How bad policy favors memes over matter

Chris Dixon

With crypto prices reaching all-time highs again recently, there’s risk of too much speculation in the crypto markets, especially given recent buzz around memecoins. Why does the market keep repeating these cycles — instead of supporting the more productive blockchain-based innovations that will truly make a difference?

Memecoins are crypto tokens used mostly for humor, born of joining an online community that’s in on the joke. You’ve likely heard of Dogecoin, based on the old doge meme featuring images of Shiba Inu dogs. It emerged as a loose community online when someone ironically added a cryptocurrency that later had some financial value. This kind of “memecoin” embodies various facets of internet culture and is mostly harmless, while other memecoins are not.

But my goal here isn’t to defend or to diminish memecoins. It’s to point out the backwardness of a policy regime that lets memecoins thrive — while crypto companies and blockchain tokens with more productive use cases face hurdles. Any mememaker can easily create, launch, and even automatically list tokens, including tokens that derogate specific politicians and celebrities. But entrepreneurs trying to build something real and lasting? They get stuck in regulatory purgatory.

It’s actually safer to release a memecoin today with no use case, than it is to launch a token that’s useful. Think about it this way: We’d consider it a policy failure if we had a securities market that incentivized only GameStop meme stocks, but that rejected the likes of Apple, Microsoft, and NVIDIA — all companies with products people use daily. Yet current regulations encourage platforms to list memecoins and not other, more useful tokens. The lack of regulatory clarity in the crypto industry means platforms and entrepreneurs live under constant fear that the more productive blockchain token they are listing or developing could suddenly be deemed a security.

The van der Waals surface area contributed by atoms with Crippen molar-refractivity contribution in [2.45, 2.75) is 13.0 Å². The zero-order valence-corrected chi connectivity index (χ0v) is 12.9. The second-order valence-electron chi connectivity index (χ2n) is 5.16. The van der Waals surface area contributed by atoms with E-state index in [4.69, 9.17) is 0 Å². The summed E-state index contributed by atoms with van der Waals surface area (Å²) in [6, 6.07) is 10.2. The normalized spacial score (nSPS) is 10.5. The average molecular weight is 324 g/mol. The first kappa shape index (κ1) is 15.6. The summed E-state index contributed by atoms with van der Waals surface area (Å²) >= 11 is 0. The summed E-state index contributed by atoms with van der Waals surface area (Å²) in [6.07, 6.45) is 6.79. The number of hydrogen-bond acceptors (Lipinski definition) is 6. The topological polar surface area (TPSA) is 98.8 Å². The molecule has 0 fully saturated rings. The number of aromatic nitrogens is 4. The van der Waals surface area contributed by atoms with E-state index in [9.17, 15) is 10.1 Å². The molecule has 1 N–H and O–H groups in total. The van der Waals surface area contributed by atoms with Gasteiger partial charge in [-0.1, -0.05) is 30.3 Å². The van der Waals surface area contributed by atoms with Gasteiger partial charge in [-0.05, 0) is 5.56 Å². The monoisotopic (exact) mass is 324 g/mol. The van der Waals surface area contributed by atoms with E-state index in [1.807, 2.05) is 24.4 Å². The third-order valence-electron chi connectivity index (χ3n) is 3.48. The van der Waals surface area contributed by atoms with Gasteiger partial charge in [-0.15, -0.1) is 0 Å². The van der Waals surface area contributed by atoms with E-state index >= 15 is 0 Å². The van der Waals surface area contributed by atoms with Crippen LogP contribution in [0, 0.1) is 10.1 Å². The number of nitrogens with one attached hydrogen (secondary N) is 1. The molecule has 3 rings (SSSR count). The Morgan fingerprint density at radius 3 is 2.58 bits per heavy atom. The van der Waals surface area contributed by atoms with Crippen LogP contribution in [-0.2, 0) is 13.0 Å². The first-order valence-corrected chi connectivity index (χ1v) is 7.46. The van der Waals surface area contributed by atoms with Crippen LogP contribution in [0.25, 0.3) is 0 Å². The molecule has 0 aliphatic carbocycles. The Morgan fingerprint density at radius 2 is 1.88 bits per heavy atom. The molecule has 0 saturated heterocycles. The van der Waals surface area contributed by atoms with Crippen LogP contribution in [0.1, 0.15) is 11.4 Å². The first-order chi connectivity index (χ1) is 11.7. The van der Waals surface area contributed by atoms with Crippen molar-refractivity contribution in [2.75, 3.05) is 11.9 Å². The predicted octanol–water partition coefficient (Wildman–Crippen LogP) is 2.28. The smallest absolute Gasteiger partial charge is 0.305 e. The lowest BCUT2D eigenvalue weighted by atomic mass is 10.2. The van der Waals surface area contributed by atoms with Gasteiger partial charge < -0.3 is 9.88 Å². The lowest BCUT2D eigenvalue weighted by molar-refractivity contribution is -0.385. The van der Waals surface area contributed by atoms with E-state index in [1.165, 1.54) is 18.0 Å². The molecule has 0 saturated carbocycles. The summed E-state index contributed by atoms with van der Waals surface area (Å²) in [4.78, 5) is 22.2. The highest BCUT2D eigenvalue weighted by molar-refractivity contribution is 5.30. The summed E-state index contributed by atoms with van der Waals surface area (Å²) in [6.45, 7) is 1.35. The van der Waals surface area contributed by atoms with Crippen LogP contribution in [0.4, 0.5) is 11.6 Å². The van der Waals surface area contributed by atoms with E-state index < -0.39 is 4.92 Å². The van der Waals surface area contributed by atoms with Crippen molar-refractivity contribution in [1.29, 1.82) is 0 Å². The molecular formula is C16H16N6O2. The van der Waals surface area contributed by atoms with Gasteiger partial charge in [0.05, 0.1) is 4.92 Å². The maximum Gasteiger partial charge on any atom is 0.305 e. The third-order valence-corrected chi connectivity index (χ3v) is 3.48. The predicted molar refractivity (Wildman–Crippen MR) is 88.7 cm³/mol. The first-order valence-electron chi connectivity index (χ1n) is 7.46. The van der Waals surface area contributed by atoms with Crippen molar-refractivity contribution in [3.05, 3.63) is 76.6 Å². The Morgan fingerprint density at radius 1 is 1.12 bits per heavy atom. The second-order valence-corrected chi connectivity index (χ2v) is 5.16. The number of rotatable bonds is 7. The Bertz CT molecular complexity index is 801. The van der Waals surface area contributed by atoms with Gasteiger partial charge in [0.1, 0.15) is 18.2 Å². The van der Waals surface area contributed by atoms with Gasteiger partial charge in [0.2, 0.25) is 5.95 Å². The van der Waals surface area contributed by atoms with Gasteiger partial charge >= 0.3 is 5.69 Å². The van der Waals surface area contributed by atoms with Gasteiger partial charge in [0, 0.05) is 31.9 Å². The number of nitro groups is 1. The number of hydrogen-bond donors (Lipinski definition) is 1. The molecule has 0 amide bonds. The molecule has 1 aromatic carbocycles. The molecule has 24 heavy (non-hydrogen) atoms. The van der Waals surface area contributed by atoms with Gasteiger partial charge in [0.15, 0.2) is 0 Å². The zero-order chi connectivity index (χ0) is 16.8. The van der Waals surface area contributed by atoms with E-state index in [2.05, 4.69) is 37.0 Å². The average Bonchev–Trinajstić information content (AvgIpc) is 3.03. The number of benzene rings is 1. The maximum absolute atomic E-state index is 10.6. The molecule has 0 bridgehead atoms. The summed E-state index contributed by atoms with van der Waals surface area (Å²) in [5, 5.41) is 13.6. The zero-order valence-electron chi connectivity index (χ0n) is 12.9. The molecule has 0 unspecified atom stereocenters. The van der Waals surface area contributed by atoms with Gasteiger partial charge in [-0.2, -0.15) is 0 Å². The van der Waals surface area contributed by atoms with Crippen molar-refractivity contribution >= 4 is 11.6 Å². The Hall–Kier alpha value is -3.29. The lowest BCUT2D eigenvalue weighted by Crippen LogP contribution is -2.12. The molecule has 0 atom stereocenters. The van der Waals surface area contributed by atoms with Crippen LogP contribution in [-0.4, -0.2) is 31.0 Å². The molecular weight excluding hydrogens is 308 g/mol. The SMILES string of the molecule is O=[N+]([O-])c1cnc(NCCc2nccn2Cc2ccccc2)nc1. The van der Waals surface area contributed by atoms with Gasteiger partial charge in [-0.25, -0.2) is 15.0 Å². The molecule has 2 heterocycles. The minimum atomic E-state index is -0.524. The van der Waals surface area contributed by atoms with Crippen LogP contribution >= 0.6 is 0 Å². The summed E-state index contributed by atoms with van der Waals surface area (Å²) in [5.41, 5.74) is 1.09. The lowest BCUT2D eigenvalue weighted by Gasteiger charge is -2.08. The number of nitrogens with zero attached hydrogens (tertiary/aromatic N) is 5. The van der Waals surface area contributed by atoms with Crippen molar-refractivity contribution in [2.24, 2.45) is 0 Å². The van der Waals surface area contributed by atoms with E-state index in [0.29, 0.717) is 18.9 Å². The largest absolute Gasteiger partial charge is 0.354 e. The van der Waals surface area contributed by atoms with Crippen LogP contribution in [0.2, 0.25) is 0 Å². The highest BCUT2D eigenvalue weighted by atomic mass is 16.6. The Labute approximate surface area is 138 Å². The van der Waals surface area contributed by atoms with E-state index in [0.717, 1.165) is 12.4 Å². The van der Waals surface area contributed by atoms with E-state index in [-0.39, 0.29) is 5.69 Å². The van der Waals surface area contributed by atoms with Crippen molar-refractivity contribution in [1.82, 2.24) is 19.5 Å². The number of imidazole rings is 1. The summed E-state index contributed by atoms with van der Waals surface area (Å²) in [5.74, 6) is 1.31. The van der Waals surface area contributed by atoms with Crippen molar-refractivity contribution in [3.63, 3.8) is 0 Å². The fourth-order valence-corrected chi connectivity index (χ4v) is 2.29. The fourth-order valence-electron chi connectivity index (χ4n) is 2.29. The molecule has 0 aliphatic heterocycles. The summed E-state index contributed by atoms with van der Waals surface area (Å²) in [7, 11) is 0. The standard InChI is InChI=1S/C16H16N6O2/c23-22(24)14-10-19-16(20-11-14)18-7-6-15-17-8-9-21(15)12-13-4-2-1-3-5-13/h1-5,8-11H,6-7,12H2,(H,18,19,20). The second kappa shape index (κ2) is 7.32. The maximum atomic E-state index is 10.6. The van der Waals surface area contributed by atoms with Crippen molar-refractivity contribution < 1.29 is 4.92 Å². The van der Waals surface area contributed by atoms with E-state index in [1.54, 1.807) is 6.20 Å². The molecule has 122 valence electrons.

I call the distinction between these more speculative and productive use cases in the crypto industry the “computer vs. the casino”. One culture (“the casino”) sees blockchains as a way to launch tokens primarily for trading and gambling. The other culture (“the computer”) is more interested in blockchains as a new platform for innovation, much like web, social, and mobile were before it. It is possible that a memecoin community could evolve its token by adding more utility over time; after all, many disruptive innovations we use today once started out looking like a toy. “Utility” matters because at its core, a token is a new digital primitive that offer property rights online for anyone. The more productive blockchain-based tokens make it possible for individuals and communities to own, not just use, internet platforms and services.

Such open source, community-operated services can address many of the issues we face with Big Tech today: They could offer more efficient payment systems. They could verify proof of authenticity to protect against deepfakes. They could allow more voice in, or the ability to exit, from a particular social network — especially if you don’t like the moderation policies or who those networks kick off and keep on. They could give users a vote in a platform’s decisions, especially if those users’ livelihoods are dependent on that platform. They could mark “proof of humanity” against artificial intelligence. Or they could just generally serve as a decentralizing counterbalance to the centralizing power of enterprises.